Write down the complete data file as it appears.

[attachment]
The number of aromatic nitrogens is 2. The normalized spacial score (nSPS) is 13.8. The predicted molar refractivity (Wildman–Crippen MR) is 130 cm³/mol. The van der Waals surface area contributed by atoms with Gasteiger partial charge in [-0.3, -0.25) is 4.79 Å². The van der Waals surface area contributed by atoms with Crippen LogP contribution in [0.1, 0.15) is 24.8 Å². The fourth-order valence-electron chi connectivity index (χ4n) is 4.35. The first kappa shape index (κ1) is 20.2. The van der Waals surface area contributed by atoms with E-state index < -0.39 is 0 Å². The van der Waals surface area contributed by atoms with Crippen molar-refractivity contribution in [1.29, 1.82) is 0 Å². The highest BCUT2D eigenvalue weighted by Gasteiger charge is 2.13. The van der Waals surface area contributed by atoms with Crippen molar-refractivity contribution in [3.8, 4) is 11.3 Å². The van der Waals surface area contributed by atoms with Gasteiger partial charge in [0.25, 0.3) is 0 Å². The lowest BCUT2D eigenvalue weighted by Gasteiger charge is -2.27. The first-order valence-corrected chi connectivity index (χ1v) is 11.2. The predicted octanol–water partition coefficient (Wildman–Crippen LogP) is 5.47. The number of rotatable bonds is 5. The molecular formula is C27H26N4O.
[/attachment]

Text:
The number of aromatic nitrogens is 2. The normalized spacial score (nSPS) is 13.8. The predicted molar refractivity (Wildman–Crippen MR) is 130 cm³/mol. The van der Waals surface area contributed by atoms with Gasteiger partial charge in [-0.3, -0.25) is 4.79 Å². The van der Waals surface area contributed by atoms with Crippen LogP contribution in [0.1, 0.15) is 24.8 Å². The fourth-order valence-electron chi connectivity index (χ4n) is 4.35. The first kappa shape index (κ1) is 20.2. The van der Waals surface area contributed by atoms with E-state index < -0.39 is 0 Å². The van der Waals surface area contributed by atoms with Crippen molar-refractivity contribution in [1.29, 1.82) is 0 Å². The highest BCUT2D eigenvalue weighted by Gasteiger charge is 2.13. The van der Waals surface area contributed by atoms with Crippen molar-refractivity contribution in [3.8, 4) is 11.3 Å². The van der Waals surface area contributed by atoms with Gasteiger partial charge in [0.25, 0.3) is 0 Å². The lowest BCUT2D eigenvalue weighted by Gasteiger charge is -2.27. The first-order valence-corrected chi connectivity index (χ1v) is 11.2. The predicted octanol–water partition coefficient (Wildman–Crippen LogP) is 5.47. The number of rotatable bonds is 5. The molecular formula is C27H26N4O.